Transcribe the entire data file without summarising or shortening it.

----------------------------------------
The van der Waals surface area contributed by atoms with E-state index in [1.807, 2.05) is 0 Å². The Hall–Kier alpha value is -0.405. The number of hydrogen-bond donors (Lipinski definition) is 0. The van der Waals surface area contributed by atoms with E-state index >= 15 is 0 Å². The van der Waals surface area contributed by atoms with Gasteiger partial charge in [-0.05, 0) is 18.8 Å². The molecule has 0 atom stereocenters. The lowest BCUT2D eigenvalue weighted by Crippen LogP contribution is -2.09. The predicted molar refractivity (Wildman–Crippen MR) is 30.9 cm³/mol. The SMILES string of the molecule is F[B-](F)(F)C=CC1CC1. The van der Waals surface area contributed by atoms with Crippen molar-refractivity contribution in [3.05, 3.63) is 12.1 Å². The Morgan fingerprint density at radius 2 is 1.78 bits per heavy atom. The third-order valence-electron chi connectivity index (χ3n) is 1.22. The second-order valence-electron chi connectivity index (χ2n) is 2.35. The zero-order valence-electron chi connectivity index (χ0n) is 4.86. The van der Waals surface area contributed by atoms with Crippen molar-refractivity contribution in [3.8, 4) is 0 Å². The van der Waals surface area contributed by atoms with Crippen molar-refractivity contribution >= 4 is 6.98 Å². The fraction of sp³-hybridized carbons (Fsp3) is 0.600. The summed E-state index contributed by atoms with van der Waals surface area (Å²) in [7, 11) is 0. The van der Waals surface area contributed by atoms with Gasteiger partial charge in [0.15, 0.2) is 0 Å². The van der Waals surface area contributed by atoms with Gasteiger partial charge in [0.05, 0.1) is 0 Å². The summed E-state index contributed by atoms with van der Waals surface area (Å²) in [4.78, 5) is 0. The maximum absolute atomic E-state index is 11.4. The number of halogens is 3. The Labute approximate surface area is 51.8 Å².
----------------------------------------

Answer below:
The van der Waals surface area contributed by atoms with E-state index in [1.807, 2.05) is 0 Å². The Hall–Kier alpha value is -0.405. The number of hydrogen-bond donors (Lipinski definition) is 0. The van der Waals surface area contributed by atoms with E-state index >= 15 is 0 Å². The van der Waals surface area contributed by atoms with Gasteiger partial charge in [-0.05, 0) is 18.8 Å². The molecule has 0 atom stereocenters. The lowest BCUT2D eigenvalue weighted by Crippen LogP contribution is -2.09. The predicted molar refractivity (Wildman–Crippen MR) is 30.9 cm³/mol. The SMILES string of the molecule is F[B-](F)(F)C=CC1CC1. The van der Waals surface area contributed by atoms with Crippen molar-refractivity contribution in [3.05, 3.63) is 12.1 Å². The Morgan fingerprint density at radius 2 is 1.78 bits per heavy atom. The third-order valence-electron chi connectivity index (χ3n) is 1.22. The second-order valence-electron chi connectivity index (χ2n) is 2.35. The zero-order valence-electron chi connectivity index (χ0n) is 4.86. The van der Waals surface area contributed by atoms with Crippen molar-refractivity contribution in [3.8, 4) is 0 Å². The van der Waals surface area contributed by atoms with Crippen molar-refractivity contribution >= 4 is 6.98 Å². The fraction of sp³-hybridized carbons (Fsp3) is 0.600. The summed E-state index contributed by atoms with van der Waals surface area (Å²) in [7, 11) is 0. The van der Waals surface area contributed by atoms with Gasteiger partial charge in [0.15, 0.2) is 0 Å². The van der Waals surface area contributed by atoms with Gasteiger partial charge in [0.05, 0.1) is 0 Å². The summed E-state index contributed by atoms with van der Waals surface area (Å²) in [4.78, 5) is 0. The maximum absolute atomic E-state index is 11.4. The number of halogens is 3. The Labute approximate surface area is 51.8 Å².